Urge Rapid Deployment of Large Demonstrations
Beijing, China — Energy and environment ministers from the Carbon Sequestration Leadership Forum’s (CSLF) member nations today endorsed carbon capture, utilization, and storage technologies (CCUS) as a key component of international plans to combat climate change.
In a Communiqué released following day-long discussions, CSLF member country Ministers and Heads of Delegation affirmed that CCUS is an indispensible element of any effective response to climate change and urged the world to increase the number of large demonstrations to enable the deployment of CCUS commercially by the end of this decade.
CCUS is a group of technologies for capturing carbon dioxide (CO2), a major greenhouse gas, emitted by power plants or industrial facilities, utilizing it for such things as enhanced oil and gas recovery and safely injecting it deep underground into suitable, permanent geologic storage sites. It is increasingly viewed by international experts as an essential part of a portfolio of responses by the world to effective management and reduction of human-based CO2 emissions.
The CSLF’s support at a high-level meeting here is an indication the international community views carbon capture and storage as an integral component of any international plan to combat climate change.
The CSLF has recognized 30 active and completed diverse carbon capture and storage projects throughout the world, projects that are sharing their results globally through the CSLF. Ministers said it is clear that while significant progress is being made on CCUS, challenges remain. “Challenges that can—and will—be overcome,” they stated.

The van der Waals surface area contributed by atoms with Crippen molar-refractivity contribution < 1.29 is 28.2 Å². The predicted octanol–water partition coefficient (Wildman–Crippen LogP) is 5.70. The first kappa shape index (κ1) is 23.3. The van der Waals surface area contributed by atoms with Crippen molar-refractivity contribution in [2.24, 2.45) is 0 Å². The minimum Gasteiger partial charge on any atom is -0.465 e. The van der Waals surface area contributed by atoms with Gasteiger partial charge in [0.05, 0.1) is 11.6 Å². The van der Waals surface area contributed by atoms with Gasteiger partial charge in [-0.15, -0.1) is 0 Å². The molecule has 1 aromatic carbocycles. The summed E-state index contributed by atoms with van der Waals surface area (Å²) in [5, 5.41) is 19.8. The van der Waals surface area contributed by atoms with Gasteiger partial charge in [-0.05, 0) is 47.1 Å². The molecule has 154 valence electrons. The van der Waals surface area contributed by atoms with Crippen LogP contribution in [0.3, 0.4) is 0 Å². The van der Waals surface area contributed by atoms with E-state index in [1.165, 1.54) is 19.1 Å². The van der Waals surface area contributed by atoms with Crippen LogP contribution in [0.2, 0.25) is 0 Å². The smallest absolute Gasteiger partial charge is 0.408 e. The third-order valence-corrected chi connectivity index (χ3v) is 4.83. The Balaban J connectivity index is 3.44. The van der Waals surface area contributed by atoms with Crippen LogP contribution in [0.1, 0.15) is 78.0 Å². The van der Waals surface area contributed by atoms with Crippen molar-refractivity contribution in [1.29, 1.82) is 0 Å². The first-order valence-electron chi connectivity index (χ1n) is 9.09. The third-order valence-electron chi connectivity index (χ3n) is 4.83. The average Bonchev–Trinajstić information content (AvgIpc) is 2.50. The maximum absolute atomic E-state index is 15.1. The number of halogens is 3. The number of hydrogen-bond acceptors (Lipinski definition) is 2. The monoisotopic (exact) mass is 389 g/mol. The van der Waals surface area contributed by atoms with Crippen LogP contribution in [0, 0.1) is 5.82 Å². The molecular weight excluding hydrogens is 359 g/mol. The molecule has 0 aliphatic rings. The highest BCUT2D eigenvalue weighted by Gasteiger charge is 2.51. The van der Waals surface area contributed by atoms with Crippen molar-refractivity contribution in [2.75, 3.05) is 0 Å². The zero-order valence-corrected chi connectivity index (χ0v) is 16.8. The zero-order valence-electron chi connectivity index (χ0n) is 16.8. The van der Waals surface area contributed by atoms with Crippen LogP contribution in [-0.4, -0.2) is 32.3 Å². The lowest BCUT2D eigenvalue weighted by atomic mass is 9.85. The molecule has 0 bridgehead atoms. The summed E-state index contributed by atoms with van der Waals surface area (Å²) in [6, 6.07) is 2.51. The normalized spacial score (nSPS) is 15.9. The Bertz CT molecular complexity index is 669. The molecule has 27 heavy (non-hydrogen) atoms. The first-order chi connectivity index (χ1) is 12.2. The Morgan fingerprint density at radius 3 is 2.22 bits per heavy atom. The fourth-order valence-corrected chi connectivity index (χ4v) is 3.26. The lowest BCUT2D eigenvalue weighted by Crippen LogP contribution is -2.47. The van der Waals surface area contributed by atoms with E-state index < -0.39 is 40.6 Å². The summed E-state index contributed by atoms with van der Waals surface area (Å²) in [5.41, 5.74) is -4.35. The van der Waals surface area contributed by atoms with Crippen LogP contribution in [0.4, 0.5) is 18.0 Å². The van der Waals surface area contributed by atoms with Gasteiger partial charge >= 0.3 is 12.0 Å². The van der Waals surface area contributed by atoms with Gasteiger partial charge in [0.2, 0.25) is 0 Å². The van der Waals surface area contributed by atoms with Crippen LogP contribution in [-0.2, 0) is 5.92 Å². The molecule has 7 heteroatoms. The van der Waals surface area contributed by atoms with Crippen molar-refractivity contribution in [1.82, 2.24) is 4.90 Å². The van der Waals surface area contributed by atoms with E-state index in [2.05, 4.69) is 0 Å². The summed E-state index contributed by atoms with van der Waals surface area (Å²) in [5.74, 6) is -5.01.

One such challenge is the requirement that new projects will require the development of policies to underpin necessary financial investments and bring about a mix of public and private financing. “Financing of projects will be a greater challenge, especially in developing countries, but a challenge that must be overcome. We today reaffirmed our commitment to work with the private sector to build and finance the needed demonstration projects over the next decade,” the Ministers stated.
The Ministers also applauded the decision at last year’s United Nations Framework Convention on Climate Change (COP 16) to recognize CCUS as a measure in the Clean Development Mechanism (CDM). They called on delegates at the upcoming COP 17, to be held in Durban, South Africa, to recognize the key role of CCUS as a low carbon technology in mitigating climate change and to finalize the inclusion of CCUS as a measure in the CDM and in any other financial mechanisms created to mitigate greenhouse gas emissions.
The Ministers indicated they welcome additional international collaborations on CCUS through the International Energy Agency, Global Carbon Capture and Storage Institute, and the Clean Energy Ministerial (CEM). The increasing number of such collaborations is seen as a reflection of the growing global recognition of the criticality of CCUS, they said
A full text of the Ministerial Communiqué may be read at http://www.cslforum.org/
CSLF is a Ministerial-Level international climate change initiative marshalling worldwide resources to develop improved, cost-effective technologies for the separation, capture, transport, and long-term storage of CO2 from power plants and industrial facilities. CSLF membership includes 25 developed and developing nations, including China and India, and the European Commission, united in seeking practical and constructive ways of dealing with concerns about CO2 and climate change.
CSLF member countries account for approximately 60 percent of the world's population -- 3.5 billion people; 76 percent of world man-made CO2 emissions; 75 percent of world energy consumption; 70 percent of world energy production; and 76 percent of world GDP.
Forum membership spans the world's largest blocs of economic activity, including the North America Free Trade Area, the European Union and the leading economies of Asia. Members are Australia, Brazil, Canada, China, Colombia, Denmark, the European Commission, France, Germany, Greece, India, Italy, Japan, Mexico, the Netherlands, New Zealand, Norway, Poland, Russia, Saudi Arabia, South Africa, South Korea, United Arab Emirates, United Kingdom and the United States.
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